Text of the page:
Income protection insurance can provide needed cash to prevent a negative impact on the insured’s lifestyle and that of their family when the insured loses their income, paying out up to 75 percent of their earnings.

So why the need for TPD insurance? Because it protects the insured financially when expenses override the coverage of income protection and trauma insurance policies, making TPD insurance something that should be considered in addition to trauma and income protection policies.

Business need for TPD

When an individual is injured or becomes too ill to ever return to work, TPD insurance is the coverage that will pay out in a manner that addresses the permanence and totality of the insured’s medical problems.  Included in the business needs for TPD coverage are loan protection, business succession, and key person replacement.  Loan protection can be immediately identified, so the benefit amount recommendation can include all or part of a loan.  In the case of business succession and key person replacement, the financial impact is not readily known, so a logical formula can be devised to accommodate the impact.

When the insured discusses all the details thoroughly with a qualified insurance advisor, the range of potential impact can be distinguished and put in writing, leaving as little room for error as is possible when basing figures on future unknowns.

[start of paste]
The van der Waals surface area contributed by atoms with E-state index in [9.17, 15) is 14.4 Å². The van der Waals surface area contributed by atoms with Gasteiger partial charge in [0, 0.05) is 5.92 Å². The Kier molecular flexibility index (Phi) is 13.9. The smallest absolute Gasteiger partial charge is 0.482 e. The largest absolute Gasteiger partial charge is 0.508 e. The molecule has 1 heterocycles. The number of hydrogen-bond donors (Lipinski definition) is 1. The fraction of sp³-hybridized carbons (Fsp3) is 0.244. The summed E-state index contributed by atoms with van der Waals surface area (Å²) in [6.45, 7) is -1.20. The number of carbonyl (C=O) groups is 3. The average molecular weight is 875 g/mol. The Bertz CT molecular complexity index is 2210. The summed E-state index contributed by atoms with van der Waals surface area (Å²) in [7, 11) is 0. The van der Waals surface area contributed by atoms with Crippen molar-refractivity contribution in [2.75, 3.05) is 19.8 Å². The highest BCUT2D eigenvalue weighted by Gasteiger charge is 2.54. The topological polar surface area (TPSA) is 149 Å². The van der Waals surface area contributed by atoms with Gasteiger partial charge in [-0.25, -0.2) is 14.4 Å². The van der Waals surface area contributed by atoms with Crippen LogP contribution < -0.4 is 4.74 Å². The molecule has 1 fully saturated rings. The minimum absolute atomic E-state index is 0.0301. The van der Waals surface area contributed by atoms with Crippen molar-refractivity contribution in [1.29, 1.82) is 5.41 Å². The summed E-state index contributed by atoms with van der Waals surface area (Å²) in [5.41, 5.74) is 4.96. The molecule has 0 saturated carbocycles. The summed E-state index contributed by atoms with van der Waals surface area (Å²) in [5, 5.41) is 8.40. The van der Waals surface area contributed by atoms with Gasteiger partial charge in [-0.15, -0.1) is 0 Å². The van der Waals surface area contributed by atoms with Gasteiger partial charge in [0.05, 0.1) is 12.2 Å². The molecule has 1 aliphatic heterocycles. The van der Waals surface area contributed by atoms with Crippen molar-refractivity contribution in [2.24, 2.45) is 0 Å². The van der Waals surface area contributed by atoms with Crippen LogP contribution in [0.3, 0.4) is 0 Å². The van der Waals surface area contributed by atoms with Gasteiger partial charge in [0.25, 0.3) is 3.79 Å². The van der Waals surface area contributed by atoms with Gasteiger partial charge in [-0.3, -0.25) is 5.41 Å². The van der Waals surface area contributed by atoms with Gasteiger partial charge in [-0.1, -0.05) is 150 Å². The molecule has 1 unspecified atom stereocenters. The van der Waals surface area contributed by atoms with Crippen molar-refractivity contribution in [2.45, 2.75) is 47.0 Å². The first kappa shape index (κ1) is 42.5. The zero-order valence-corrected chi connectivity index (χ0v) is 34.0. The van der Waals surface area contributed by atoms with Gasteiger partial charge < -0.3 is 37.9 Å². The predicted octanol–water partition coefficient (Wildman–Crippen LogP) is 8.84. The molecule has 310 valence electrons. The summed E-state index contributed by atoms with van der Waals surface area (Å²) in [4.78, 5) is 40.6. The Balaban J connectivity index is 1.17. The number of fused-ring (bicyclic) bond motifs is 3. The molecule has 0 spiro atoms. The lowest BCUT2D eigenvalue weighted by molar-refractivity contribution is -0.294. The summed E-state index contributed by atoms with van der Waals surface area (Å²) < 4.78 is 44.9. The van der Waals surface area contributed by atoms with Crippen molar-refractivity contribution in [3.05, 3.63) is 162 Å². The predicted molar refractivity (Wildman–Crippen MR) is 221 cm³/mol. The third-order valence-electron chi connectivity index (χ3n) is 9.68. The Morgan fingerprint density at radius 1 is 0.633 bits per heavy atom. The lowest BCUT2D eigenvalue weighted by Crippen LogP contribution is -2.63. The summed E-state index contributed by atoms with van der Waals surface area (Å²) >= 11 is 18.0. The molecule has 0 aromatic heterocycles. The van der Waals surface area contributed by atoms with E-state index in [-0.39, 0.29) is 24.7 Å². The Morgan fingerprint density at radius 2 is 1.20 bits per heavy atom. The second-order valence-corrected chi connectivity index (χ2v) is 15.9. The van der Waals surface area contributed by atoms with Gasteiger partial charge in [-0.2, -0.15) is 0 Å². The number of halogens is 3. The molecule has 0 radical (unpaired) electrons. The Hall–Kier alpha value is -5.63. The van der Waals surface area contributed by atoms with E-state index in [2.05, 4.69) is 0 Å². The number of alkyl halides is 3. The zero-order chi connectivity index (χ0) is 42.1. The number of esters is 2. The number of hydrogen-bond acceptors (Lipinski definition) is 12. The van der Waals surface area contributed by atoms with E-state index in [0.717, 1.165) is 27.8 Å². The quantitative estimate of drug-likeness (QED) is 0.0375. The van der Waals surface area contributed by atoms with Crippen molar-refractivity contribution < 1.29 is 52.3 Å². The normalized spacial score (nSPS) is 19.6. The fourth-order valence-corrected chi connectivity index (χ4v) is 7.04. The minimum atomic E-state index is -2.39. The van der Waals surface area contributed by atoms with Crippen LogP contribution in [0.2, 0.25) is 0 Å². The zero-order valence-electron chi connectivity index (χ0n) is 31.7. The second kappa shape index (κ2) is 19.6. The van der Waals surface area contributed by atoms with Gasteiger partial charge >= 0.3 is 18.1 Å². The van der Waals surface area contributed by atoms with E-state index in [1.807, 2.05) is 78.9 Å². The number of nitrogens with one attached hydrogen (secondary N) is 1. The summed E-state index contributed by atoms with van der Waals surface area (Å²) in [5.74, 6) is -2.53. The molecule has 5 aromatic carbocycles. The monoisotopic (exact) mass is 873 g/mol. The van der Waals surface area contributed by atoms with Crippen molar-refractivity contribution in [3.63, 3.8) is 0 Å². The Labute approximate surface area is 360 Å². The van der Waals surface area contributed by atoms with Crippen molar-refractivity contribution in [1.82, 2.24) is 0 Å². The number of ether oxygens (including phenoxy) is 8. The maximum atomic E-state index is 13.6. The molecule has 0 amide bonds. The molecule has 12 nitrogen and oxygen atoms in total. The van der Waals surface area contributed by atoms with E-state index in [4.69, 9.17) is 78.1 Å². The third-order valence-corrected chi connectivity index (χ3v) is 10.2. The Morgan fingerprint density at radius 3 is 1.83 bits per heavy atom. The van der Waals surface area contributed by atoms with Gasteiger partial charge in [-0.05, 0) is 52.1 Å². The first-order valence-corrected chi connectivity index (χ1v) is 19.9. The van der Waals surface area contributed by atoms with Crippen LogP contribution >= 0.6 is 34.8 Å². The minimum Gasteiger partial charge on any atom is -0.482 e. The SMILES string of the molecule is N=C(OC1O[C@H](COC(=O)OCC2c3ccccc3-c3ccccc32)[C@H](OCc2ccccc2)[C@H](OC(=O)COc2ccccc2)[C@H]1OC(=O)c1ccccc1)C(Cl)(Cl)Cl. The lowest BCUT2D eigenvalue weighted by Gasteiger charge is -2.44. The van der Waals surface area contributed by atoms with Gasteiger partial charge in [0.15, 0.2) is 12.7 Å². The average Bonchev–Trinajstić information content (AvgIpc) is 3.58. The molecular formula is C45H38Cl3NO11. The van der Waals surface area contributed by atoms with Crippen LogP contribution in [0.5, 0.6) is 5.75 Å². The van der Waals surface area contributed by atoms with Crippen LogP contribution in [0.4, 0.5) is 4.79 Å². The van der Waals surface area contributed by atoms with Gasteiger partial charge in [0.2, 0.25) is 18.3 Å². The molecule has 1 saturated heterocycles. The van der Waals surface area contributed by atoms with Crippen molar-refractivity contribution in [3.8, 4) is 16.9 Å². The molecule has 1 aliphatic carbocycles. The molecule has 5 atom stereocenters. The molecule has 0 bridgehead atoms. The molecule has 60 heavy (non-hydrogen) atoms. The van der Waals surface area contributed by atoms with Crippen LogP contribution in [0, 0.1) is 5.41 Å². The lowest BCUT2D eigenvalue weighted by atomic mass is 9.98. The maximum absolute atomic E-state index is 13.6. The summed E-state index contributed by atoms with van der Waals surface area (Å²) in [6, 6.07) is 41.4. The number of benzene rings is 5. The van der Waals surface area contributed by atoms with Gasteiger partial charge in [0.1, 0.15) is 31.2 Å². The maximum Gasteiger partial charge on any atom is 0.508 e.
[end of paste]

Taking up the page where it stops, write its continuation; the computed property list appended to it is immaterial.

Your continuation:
Personal need for TPD

From a personal standpoint, your total and permanent disability insurance policy should be set up in a way that provides for any financial impact that a major medical event would have on your family and your personal finances.  That includes recurring expenses – loan payments, utility bills, groceries, etc., and one-time or occasional expenses.

Where income protection insurance is in place, you should be able to count on it covering 75 percent of your expenses, so TPD insurance will cover the remainder.  And in fact, the remainder can be reduced if a provision is made to reduce or even eliminate the payments that can be included in part of your expenses, such as your mortgage payment, future school costs for your children, etc.

In the first part of the personal TPD insurance policy advisory, you may find a provision for a lump sum TPD payment to cover the leftover shortfall.